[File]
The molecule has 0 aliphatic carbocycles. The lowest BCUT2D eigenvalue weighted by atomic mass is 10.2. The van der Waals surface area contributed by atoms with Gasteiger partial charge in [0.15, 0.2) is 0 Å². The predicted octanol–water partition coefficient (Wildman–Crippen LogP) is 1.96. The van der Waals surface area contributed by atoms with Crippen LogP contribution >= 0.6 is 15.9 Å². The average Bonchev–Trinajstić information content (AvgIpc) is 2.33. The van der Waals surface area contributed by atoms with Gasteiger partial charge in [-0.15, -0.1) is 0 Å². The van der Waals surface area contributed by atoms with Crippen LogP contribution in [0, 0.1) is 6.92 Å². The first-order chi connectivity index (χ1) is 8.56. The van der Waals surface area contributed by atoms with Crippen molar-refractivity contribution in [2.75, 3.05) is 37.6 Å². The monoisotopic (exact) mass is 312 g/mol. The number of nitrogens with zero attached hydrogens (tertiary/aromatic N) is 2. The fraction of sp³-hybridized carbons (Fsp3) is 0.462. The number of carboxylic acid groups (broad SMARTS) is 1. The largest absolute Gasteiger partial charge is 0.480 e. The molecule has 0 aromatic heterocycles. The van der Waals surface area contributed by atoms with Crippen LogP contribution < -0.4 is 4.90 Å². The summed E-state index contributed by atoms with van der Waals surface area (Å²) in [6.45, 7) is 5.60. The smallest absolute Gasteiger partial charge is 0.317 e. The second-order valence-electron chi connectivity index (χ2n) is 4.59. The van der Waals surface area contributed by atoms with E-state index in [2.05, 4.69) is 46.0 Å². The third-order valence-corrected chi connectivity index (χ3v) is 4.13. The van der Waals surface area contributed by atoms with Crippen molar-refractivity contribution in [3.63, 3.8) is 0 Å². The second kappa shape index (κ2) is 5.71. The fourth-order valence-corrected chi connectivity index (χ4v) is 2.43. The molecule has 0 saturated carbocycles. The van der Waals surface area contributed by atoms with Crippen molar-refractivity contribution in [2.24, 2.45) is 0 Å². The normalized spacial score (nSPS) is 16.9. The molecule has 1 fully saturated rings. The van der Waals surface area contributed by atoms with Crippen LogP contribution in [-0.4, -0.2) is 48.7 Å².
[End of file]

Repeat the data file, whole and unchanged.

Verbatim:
The molecule has 0 aliphatic carbocycles. The lowest BCUT2D eigenvalue weighted by atomic mass is 10.2. The van der Waals surface area contributed by atoms with Gasteiger partial charge in [0.15, 0.2) is 0 Å². The predicted octanol–water partition coefficient (Wildman–Crippen LogP) is 1.96. The van der Waals surface area contributed by atoms with Crippen LogP contribution >= 0.6 is 15.9 Å². The average Bonchev–Trinajstić information content (AvgIpc) is 2.33. The van der Waals surface area contributed by atoms with Gasteiger partial charge in [-0.15, -0.1) is 0 Å². The van der Waals surface area contributed by atoms with Crippen LogP contribution in [0, 0.1) is 6.92 Å². The first-order chi connectivity index (χ1) is 8.56. The van der Waals surface area contributed by atoms with Crippen molar-refractivity contribution in [2.75, 3.05) is 37.6 Å². The monoisotopic (exact) mass is 312 g/mol. The number of nitrogens with zero attached hydrogens (tertiary/aromatic N) is 2. The fraction of sp³-hybridized carbons (Fsp3) is 0.462. The number of carboxylic acid groups (broad SMARTS) is 1. The largest absolute Gasteiger partial charge is 0.480 e. The molecule has 0 aromatic heterocycles. The van der Waals surface area contributed by atoms with Crippen LogP contribution < -0.4 is 4.90 Å². The summed E-state index contributed by atoms with van der Waals surface area (Å²) in [6.45, 7) is 5.60. The smallest absolute Gasteiger partial charge is 0.317 e. The second-order valence-electron chi connectivity index (χ2n) is 4.59. The van der Waals surface area contributed by atoms with E-state index in [2.05, 4.69) is 46.0 Å². The third-order valence-corrected chi connectivity index (χ3v) is 4.13. The van der Waals surface area contributed by atoms with Crippen molar-refractivity contribution in [3.63, 3.8) is 0 Å². The second kappa shape index (κ2) is 5.71. The fourth-order valence-corrected chi connectivity index (χ4v) is 2.43. The molecule has 0 saturated carbocycles. The van der Waals surface area contributed by atoms with Crippen molar-refractivity contribution in [2.24, 2.45) is 0 Å². The normalized spacial score (nSPS) is 16.9. The molecule has 1 fully saturated rings. The van der Waals surface area contributed by atoms with Crippen LogP contribution in [-0.4, -0.2) is 48.7 Å².